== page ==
PS

Did you know that when Lewis was growing up and started Karting he looked up to Jenson as one of his hero's and wanted to beat his Karting records but he didn't manage it?
 

Bill Boddy

Professional layabout
Contributor
....Had he not died who knows how many more championships he’d have won. I believe he’d have had ’94, ’95, and ’96 at least, probably two or three more.

Well, that is a bit contentious. All we know is what he did win, to say that he would have won anything else is, I am afraid, simply moonshine.

And Lewis? What is his destiny? Will it be fulfilled or not? I think the answer lies in the differences between Lewis and Ayrton , how those differences affect Lewis and how Lewis deals with the situations he finds himself.

I don't think Hamilton has a "Destiny" any more than Senna had. He declared that he had one in 2007, but it was not fulfilled. Since then he has not spoken (as far as I know) anything about "Destiny", very sensible too.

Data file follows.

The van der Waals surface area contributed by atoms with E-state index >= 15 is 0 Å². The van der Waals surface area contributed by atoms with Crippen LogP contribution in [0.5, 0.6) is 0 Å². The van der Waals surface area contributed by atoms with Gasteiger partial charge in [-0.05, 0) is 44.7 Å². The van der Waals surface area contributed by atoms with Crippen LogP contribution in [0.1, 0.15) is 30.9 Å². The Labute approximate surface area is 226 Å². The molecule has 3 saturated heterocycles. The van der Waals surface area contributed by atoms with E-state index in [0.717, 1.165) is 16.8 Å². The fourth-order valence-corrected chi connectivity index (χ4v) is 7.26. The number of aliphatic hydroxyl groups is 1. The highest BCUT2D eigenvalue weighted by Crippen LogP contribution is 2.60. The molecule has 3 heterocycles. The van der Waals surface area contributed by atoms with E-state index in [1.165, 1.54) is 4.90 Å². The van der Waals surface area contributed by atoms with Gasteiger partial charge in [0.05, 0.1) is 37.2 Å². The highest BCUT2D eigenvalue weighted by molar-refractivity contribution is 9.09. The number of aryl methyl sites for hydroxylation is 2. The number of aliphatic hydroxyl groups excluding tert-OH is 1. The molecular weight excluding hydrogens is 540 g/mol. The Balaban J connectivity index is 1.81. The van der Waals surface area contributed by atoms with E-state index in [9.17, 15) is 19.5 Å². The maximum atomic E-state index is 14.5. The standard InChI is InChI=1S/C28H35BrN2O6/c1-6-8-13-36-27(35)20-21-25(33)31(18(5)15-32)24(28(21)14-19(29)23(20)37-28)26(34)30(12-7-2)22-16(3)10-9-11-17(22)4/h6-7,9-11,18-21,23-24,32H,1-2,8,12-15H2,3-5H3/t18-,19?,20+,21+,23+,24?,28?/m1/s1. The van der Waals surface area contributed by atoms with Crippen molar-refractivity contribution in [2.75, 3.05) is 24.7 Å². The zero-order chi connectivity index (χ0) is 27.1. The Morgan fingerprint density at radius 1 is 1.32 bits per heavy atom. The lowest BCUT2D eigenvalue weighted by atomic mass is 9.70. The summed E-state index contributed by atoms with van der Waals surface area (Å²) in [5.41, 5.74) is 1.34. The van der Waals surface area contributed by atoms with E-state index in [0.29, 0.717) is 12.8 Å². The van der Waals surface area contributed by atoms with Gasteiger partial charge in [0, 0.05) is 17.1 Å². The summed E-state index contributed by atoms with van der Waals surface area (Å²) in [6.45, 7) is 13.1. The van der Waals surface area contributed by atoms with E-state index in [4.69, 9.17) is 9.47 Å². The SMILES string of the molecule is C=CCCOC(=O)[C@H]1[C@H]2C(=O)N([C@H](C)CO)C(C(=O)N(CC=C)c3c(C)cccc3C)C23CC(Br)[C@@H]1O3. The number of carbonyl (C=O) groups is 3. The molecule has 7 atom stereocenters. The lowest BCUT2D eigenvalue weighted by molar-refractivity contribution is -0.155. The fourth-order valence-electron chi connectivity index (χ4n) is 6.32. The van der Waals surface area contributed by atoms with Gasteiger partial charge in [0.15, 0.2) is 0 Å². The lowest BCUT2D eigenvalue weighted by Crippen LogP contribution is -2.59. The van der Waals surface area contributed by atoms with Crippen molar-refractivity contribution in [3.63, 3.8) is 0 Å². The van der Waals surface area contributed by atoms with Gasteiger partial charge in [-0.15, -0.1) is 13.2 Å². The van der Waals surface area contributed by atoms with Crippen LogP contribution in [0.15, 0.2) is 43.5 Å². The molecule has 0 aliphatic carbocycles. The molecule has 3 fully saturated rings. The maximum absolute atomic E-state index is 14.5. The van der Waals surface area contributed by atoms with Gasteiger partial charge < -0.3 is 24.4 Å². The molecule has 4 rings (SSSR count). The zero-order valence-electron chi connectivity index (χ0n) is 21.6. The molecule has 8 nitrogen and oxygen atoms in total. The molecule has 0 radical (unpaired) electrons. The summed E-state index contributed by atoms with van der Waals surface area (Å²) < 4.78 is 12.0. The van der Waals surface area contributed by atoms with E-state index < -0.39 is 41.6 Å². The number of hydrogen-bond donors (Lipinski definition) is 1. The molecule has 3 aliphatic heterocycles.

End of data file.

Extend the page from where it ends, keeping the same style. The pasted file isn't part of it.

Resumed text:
siffert_fan

Too old to watch the Asian races live.
Contributor
To me, at this point Hamilton can more rightly be compared to Jacques Villenueve. Both had outstanding rookie seasons, both won a WDC early in their career, both were subsequently outperformed by the same team-mate--Button. It is far too early to try to equate Hamilton with Senna.
 

sportsman

Sidecar racers have the biggest cojones
Contributor
To me, at this point Hamilton can more rightly be compared to Jacques Villenueve. Both had outstanding rookie seasons, both won a WDC early in their career, both were subsequently outperformed by the same team-mate--Button. It is far too early to try to equate Hamilton with Senna.
Well said siffert_fan.Fully agree with your opinion.
 

KekeTheKing

Banned
Supporter
Comparisons with J Villeneuve are just as ridiculous as comparisons with Senna.

Hell, comparisons between any active driver and any retired driver are often ridiculous.

Imagine trying to place Senna in the pantheon of Champions after his 6th season. 1 WDC, just got beat by his teammate, threatening to quit the sport due to injustices.

Point being.....Career comparisons can wait.